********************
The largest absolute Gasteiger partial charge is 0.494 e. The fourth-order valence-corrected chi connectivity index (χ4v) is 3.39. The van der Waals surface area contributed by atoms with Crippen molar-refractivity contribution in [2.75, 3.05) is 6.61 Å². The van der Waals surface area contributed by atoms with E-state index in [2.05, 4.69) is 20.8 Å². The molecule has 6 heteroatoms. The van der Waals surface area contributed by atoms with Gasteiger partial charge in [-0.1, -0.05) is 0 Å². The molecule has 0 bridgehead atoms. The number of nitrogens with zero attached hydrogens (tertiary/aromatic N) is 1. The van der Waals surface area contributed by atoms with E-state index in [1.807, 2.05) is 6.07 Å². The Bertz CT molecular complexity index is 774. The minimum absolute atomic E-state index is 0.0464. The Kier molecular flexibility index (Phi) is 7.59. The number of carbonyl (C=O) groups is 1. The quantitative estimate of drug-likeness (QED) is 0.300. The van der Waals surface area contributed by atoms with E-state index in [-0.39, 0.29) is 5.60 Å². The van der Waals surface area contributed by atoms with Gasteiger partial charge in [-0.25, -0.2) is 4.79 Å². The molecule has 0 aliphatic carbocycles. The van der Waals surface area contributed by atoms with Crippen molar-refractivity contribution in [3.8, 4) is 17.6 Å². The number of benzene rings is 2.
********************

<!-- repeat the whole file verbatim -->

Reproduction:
The largest absolute Gasteiger partial charge is 0.494 e. The fourth-order valence-corrected chi connectivity index (χ4v) is 3.39. The van der Waals surface area contributed by atoms with Crippen molar-refractivity contribution in [2.75, 3.05) is 6.61 Å². The van der Waals surface area contributed by atoms with E-state index in [2.05, 4.69) is 20.8 Å². The molecule has 6 heteroatoms. The van der Waals surface area contributed by atoms with Gasteiger partial charge in [-0.1, -0.05) is 0 Å². The molecule has 0 bridgehead atoms. The number of nitrogens with zero attached hydrogens (tertiary/aromatic N) is 1. The van der Waals surface area contributed by atoms with E-state index in [1.807, 2.05) is 6.07 Å². The Bertz CT molecular complexity index is 774. The minimum absolute atomic E-state index is 0.0464. The Kier molecular flexibility index (Phi) is 7.59. The number of carbonyl (C=O) groups is 1. The quantitative estimate of drug-likeness (QED) is 0.300. The van der Waals surface area contributed by atoms with E-state index in [-0.39, 0.29) is 5.60 Å². The van der Waals surface area contributed by atoms with Gasteiger partial charge in [-0.25, -0.2) is 4.79 Å². The molecule has 0 aliphatic carbocycles. The van der Waals surface area contributed by atoms with Crippen molar-refractivity contribution in [3.8, 4) is 17.6 Å². The number of benzene rings is 2.